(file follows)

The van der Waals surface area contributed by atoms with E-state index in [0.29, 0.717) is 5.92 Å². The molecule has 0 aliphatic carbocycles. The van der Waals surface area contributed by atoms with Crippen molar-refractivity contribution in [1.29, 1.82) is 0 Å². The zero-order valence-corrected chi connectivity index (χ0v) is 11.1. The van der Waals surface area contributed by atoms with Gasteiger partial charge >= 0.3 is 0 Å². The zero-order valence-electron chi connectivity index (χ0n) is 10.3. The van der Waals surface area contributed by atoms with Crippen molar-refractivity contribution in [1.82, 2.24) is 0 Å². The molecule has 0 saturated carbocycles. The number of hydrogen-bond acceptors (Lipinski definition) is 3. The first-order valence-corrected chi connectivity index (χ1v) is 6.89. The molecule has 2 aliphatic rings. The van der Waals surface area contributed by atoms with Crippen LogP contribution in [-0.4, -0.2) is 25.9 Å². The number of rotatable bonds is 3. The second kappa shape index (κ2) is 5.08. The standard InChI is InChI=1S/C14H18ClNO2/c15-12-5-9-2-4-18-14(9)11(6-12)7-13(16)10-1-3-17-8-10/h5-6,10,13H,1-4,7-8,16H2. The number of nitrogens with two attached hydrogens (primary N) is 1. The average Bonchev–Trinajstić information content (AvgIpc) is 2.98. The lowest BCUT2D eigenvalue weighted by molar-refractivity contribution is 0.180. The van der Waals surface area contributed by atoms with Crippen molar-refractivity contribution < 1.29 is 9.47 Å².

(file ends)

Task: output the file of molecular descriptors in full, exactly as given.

The van der Waals surface area contributed by atoms with E-state index in [0.29, 0.717) is 5.92 Å². The molecule has 0 aliphatic carbocycles. The van der Waals surface area contributed by atoms with Crippen molar-refractivity contribution in [1.29, 1.82) is 0 Å². The zero-order valence-corrected chi connectivity index (χ0v) is 11.1. The van der Waals surface area contributed by atoms with Gasteiger partial charge >= 0.3 is 0 Å². The zero-order valence-electron chi connectivity index (χ0n) is 10.3. The van der Waals surface area contributed by atoms with Crippen molar-refractivity contribution in [1.82, 2.24) is 0 Å². The molecule has 0 saturated carbocycles. The number of hydrogen-bond acceptors (Lipinski definition) is 3. The first-order valence-corrected chi connectivity index (χ1v) is 6.89. The molecule has 2 aliphatic rings. The van der Waals surface area contributed by atoms with Crippen LogP contribution in [-0.4, -0.2) is 25.9 Å². The number of rotatable bonds is 3. The second kappa shape index (κ2) is 5.08. The standard InChI is InChI=1S/C14H18ClNO2/c15-12-5-9-2-4-18-14(9)11(6-12)7-13(16)10-1-3-17-8-10/h5-6,10,13H,1-4,7-8,16H2. The number of nitrogens with two attached hydrogens (primary N) is 1. The average Bonchev–Trinajstić information content (AvgIpc) is 2.98. The lowest BCUT2D eigenvalue weighted by molar-refractivity contribution is 0.180. The van der Waals surface area contributed by atoms with Crippen molar-refractivity contribution < 1.29 is 9.47 Å².